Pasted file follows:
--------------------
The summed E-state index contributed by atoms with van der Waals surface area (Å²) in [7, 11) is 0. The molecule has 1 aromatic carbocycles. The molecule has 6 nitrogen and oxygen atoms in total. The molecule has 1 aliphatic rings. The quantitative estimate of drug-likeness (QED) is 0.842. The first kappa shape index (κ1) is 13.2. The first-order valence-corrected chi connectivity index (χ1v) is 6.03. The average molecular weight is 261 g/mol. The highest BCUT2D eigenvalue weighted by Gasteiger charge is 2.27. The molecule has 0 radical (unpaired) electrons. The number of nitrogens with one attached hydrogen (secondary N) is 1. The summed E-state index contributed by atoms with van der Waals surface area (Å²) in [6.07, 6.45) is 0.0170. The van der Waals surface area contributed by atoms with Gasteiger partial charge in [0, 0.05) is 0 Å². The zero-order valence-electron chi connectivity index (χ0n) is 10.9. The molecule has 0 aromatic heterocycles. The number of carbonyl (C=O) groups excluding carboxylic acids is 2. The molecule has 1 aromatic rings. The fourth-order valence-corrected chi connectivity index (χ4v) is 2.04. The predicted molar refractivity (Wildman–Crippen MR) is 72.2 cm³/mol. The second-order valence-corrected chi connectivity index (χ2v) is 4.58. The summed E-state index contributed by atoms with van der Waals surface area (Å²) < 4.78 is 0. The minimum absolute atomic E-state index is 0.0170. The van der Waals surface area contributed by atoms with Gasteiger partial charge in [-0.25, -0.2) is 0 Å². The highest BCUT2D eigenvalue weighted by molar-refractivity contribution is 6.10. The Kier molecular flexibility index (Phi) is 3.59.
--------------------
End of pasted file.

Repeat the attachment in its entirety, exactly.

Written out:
The summed E-state index contributed by atoms with van der Waals surface area (Å²) in [7, 11) is 0. The molecule has 1 aromatic carbocycles. The molecule has 6 nitrogen and oxygen atoms in total. The molecule has 1 aliphatic rings. The quantitative estimate of drug-likeness (QED) is 0.842. The first kappa shape index (κ1) is 13.2. The first-order valence-corrected chi connectivity index (χ1v) is 6.03. The average molecular weight is 261 g/mol. The highest BCUT2D eigenvalue weighted by Gasteiger charge is 2.27. The molecule has 0 radical (unpaired) electrons. The number of nitrogens with one attached hydrogen (secondary N) is 1. The summed E-state index contributed by atoms with van der Waals surface area (Å²) in [6.07, 6.45) is 0.0170. The van der Waals surface area contributed by atoms with Gasteiger partial charge in [0, 0.05) is 0 Å². The zero-order valence-electron chi connectivity index (χ0n) is 10.9. The molecule has 0 aromatic heterocycles. The number of carbonyl (C=O) groups excluding carboxylic acids is 2. The molecule has 1 aromatic rings. The fourth-order valence-corrected chi connectivity index (χ4v) is 2.04. The predicted molar refractivity (Wildman–Crippen MR) is 72.2 cm³/mol. The second-order valence-corrected chi connectivity index (χ2v) is 4.58. The summed E-state index contributed by atoms with van der Waals surface area (Å²) < 4.78 is 0. The minimum absolute atomic E-state index is 0.0170. The van der Waals surface area contributed by atoms with Gasteiger partial charge in [-0.25, -0.2) is 0 Å². The highest BCUT2D eigenvalue weighted by molar-refractivity contribution is 6.10. The Kier molecular flexibility index (Phi) is 3.59.